Nordstrom suited up to the left of Sean Kuraly and Chris Wagner on the fourth line, while Cassidy juggled his defensive pairings, placing Torey Krug alongside Kevan Miller to round out the top-four blue liners with Zdeno Chara paired with Charlie McAvoy.
Moore slid in as the left shot defender on the third pairing with Carlo to his right side.
Cassidy did not make any adjustments to his first three forward lines.
Almost two minutes into the game, Claude Giroux got his stick between the legs of David Pastrnak and brought the young Boston winger down to the ice.
Giroux was assessed a minor penalty for tripping at 1:47 of the first period and the B’s went on the power play for the first– and only– time of the night.
As the seconds ticked away on the ensuing skater advantage, Boston sustained a level of pressure on the special teams that had been seen in Tuesday night’s, 4-3, shootout loss to the Winnipeg Jets– it was only a matter of time before the Bruins would strike.
Brad Marchand worked the puck back to the point to Krug, whereby the Boston defender sent a pass across the slot to Pastrnak (29) for the one-timer past Hart while falling to one knee, giving the B’s the, 1-0, lead.
Krug (29) and Marchand (38) recorded the primary and secondary assists, respectively, on Pastrnak’s goal at 3:05.
In the final minute of the opening frame, Giroux (15) tied things up, 1-1, on a breakaway goal that he fired past Rask’s glove-side. Jakub Voracek (30) was tabbed with the only assist on the goal at 19:16 of the first period.
Entering the first intermission, both teams were tied, 1-1, on the scoreboard, with the Bruins leading in shots on goal, 10-8.
Both teams were also tied in blocked shots (4-4), takeaways (4-4) and face-off win percentage (50-50), while the Flyers led in giveaways (4-2) and hits (7-4) after 20 minutes of play. Boston was 1/1 on the power play, while Philadelphia had yet to see any action on the skater advantage.
Pastrnak (30) gave Boston the lead, 2-1, for the second time of the night at 5:11 of the second period when the young Bruins winger redirected a shot past Hart that originally came off Patrice Bergeron’s blade from the face-off dot to the Flyers netminder’s right side.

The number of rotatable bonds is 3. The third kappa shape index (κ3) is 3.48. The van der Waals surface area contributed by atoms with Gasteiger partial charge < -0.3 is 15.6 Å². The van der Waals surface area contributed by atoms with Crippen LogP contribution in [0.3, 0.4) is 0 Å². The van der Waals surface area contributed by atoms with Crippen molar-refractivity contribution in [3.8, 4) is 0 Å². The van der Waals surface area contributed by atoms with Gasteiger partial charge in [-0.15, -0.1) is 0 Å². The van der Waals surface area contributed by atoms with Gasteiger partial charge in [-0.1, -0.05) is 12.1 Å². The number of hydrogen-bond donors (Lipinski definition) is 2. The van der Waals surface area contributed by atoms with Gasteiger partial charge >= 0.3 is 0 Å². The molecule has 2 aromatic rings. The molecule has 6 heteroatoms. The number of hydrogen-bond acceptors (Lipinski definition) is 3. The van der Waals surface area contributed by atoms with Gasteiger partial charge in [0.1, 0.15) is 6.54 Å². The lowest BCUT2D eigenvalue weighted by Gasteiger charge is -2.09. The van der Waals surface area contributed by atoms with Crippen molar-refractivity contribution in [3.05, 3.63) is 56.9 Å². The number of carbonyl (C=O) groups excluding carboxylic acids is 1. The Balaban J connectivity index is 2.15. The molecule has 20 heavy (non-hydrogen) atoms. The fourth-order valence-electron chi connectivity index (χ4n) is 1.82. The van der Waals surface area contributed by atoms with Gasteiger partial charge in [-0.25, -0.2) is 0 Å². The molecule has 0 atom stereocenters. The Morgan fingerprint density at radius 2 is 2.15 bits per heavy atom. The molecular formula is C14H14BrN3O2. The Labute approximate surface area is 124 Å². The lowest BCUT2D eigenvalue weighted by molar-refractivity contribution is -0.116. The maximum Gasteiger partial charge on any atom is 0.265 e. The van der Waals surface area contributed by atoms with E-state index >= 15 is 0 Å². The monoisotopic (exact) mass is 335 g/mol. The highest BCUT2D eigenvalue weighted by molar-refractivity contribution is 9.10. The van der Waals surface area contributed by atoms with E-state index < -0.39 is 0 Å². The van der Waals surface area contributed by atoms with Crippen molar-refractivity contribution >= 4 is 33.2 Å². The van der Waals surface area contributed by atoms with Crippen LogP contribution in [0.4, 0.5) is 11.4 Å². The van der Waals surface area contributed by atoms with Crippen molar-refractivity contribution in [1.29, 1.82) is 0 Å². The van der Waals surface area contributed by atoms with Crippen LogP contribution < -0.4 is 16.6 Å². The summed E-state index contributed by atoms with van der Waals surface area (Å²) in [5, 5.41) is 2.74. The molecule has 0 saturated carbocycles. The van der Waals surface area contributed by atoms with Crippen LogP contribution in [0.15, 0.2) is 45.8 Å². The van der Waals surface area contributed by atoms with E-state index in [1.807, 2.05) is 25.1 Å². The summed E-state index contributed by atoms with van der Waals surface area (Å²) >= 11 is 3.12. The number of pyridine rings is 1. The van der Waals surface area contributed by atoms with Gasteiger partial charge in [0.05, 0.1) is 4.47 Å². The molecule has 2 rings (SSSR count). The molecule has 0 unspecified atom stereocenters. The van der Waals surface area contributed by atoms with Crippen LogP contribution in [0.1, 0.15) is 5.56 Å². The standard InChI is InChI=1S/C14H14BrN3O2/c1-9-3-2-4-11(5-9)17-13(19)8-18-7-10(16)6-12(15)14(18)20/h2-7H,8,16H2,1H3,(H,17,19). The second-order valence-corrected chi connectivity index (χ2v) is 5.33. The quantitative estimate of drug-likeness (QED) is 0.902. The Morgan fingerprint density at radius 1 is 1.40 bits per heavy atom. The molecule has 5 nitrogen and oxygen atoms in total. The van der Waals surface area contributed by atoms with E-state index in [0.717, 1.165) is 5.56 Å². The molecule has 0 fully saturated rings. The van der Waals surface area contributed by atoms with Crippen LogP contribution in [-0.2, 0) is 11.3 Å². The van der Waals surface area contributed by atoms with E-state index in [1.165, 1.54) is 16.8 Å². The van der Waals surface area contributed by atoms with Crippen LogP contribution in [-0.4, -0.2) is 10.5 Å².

Bergeron (28) and Chara (4) notched the assists on Pastrnak’s goal as the 22-year-old Pastrnak became the first Bruin to reach the 30-goal plateau in a season before the month of February since Cam Neely did so in the 1993-94 season (Neely had 36-11–47 totals in 31 games played entering February 1994).
With his second goal of the game, Pastrnak surpassed Neely, Bobby Orr and Barry Pederson for sole possession of first place in franchise history for having three consecutive seasons of at least 30 goals prior to turning 23.
Entering the second intermission, Boston led, 2-1, on the scoreboard, despite trailing the Flyers, 25-17, in shots on goal. Philadelphia outshot the B’s, 17-7, in the middle frame alone.
The Bruins led in blocked shots (14-9) after 40 minutes of play, while the Flyers went into the dressing room after two periods with the lead in takeaways (9-6), hits (13-10) and face-off win% (52-49). Both teams had eight giveaways each and the B’s were still 1/1 on the power play.
As a matter of fact, Boston would finish the night 1/1 on the power play, while Oskar Lindblom would be the one to notch Philadelphia’s first power play goal of the night on their only power play opportunity in the third period (more on that in a minute).
Early in the final frame of regulation, Scott Laughton had a clean break with Moore and Carlo trailing.
Moore tied up Laughton with his stick, hooking the Flyers forward and preventing a scoring chance, yielding a penalty shot for the Philadelphia forward.
Laughton’s penalty shot was denied by Rask with a blocker save, leaving the Flyers forward 0-for-2 in his career on penalty shots.
Kuraly was penalized for holding the stick of Sean Couturier at 8:46 of the third period, sending Philadelphia on their first power play of the night.
With 10 seconds remaining on the power play, the Flyers net front presence led to a redirection that squeaked past Rask at 10:36 to tie the game, 2-2, thanks to Lindblom’s 7th goal of the season.
Voracek (31) and Sanheim (12) had the assists Lindblom’s power play goal.
With the score knotted at two goals apiece, the Bruins and Flyers were headed for overtime at the final horn of regulation. Philadelphia held the advantage in shots on goal (36-25) through 60 minutes of the Thursday’s effort.
Less than a minute into overtime, Marchand tripped up Travis Konecny 57 seconds into the 3-on-3 action.
Philadelphia head coach, Scott Gordon, followed the stoppage in play for the delayed call against Boston by using his team’s timeout to draw up a soon to be game-winning game plan.
Just like their first power play goal of the game, with one second remaining on the skater advantage, Sanheim (5) fired a wrist shot past the Bruins goaltender as his own defender (Miller) and Flyers forward, Wayne Simmonds, screened Rask’s view of the puck.